The Spencer board suggested that regional dispatch would amount to no savings realized if it had to hire administrative help to pick up the tasks dispatchers perform, Mr. Gaudette said. Southbridge Police Chief Shane D. Woodson said he remains supportive of the proposal, with the caveat that the Southbridge station remain open 24 hours, seven days a week. “I agree with it,” Chief Woodson said of regionalization. “I’ve spoken with my town manager. He has assured me that we will not be closing the police department at all. The only way I’d agree and support this project is if my doors stay open. It’s a disservice to the community (to lock the department’s doors for parts of the day) and the people that we police.” Chief Woodson said that he doesn’t want to insult departments that close their buildings. Doing so can work for small communities. He said with regional dispatch programs in Essex County and on the South Shore, for instance, some departments went dark and could so because they’re largely affluent communities with lower volumes of calls to police. Closing the department would not work in Southbridge because of the town’s demographics, he said. “People (in Southbridge) need the police more than in some of these other communities because of the city issues we have here, with poverty, unemployment and drug abuse,” he said. “Every child in our schools receives free lunch. We have a lot of serious issues in our community that need to be addressed, and they rely heavily on our police. That’s why we need to be open.” In 2012, when Southbridge considered joining regional dispatch with Dudley and Webster, Chief Woodson said, Southbridge conducted an 11-day study in which it found approximately 400 people walked in to the station requesting police services, while another approximately 450 people called the business line to request police services. Southbridge can also be busy housing prisoners, he said. During the 11 days of the study, 36 eight-hour shifts were reviewed. Prisoners were housed during 22 of the shifts, he said.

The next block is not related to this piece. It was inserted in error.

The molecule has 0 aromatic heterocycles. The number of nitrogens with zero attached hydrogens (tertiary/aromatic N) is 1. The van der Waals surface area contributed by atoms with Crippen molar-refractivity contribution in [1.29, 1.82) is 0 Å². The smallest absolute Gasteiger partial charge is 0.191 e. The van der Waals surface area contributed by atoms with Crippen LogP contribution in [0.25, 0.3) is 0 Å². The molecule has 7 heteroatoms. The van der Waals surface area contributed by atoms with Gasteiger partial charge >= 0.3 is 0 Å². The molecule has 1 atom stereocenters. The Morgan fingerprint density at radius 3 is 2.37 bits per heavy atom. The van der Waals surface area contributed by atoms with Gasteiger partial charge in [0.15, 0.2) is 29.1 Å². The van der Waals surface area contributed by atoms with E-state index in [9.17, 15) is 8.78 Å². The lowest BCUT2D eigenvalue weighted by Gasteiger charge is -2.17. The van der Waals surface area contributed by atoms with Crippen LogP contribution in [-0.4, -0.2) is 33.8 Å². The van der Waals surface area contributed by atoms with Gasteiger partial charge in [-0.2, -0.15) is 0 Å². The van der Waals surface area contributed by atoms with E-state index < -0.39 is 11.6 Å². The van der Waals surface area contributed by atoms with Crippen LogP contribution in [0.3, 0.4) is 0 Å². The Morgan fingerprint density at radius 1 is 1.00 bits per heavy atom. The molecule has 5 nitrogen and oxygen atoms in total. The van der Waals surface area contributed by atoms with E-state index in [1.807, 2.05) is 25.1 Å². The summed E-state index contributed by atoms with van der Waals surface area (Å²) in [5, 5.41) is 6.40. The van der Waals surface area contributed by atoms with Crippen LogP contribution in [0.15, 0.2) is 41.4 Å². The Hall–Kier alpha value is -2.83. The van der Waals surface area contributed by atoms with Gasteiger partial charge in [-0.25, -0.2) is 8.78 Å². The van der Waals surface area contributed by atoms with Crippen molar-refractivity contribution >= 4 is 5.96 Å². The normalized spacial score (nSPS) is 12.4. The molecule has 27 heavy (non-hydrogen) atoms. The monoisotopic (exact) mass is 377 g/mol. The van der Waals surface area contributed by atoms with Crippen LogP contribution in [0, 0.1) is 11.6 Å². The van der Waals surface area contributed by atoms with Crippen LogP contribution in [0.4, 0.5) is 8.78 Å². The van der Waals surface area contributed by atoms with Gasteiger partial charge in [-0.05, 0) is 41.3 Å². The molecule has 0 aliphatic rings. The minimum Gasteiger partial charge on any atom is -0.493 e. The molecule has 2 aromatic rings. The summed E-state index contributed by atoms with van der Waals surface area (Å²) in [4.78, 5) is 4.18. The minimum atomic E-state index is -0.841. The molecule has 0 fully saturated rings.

CTC Inc. Public Safety Technology Center of Westboro conducted the fivetown study, and projects that recurring cost savings would be $65,855 for Southbridge, while the annual non-recurring capital cost savings would be $188,399. But Chief Woodson suggested those savings projections won’t apply to Southbridge, because, if the proposal comes to fruition, he aims to hire additional administrative staff to ensure the department never closes. On the other hand, Chief Woodson said, he understands how regional dispatch can help. Technology upgrades, in particular, will be tremendous, he said. Presently, there is poor radio reception in some areas of Southbridge, but if the proposal goes through, the state will spend millions of dollars upgrading radio communication between all of the agencies. This increases officer safety, Chief Woodson said. The other benefit is having the dispatch center as a separate entity, with dispatchers focused solely on 911 calls, and a manager who is a trained professional in handling emergency medical calls on hand at all times, Chief Woodson said. Regional dispatch centers are cropping up throughout the region and state. Holden, West Boylston and Princeton are part of the recently opened Wachusett Regional Emergency Communication Center, with emergency calls going directly to Holden’s public safety building. The Regional Emergency Communication and Emergency Operations Center in Worcester recently opened. It serves various Worcester emergency operations and Leicester for public safety 911 dispatch services. The South Worcester County Communications Center in Webster began providing 911 call-taking and dispatch services to Webster and Dudley in November 2014. Leicester and Dudley are among police departments that “went dark” after joining regional dispatch. Leicester Police Chief James Hurley said it’s more accurate to describe it as restricted service.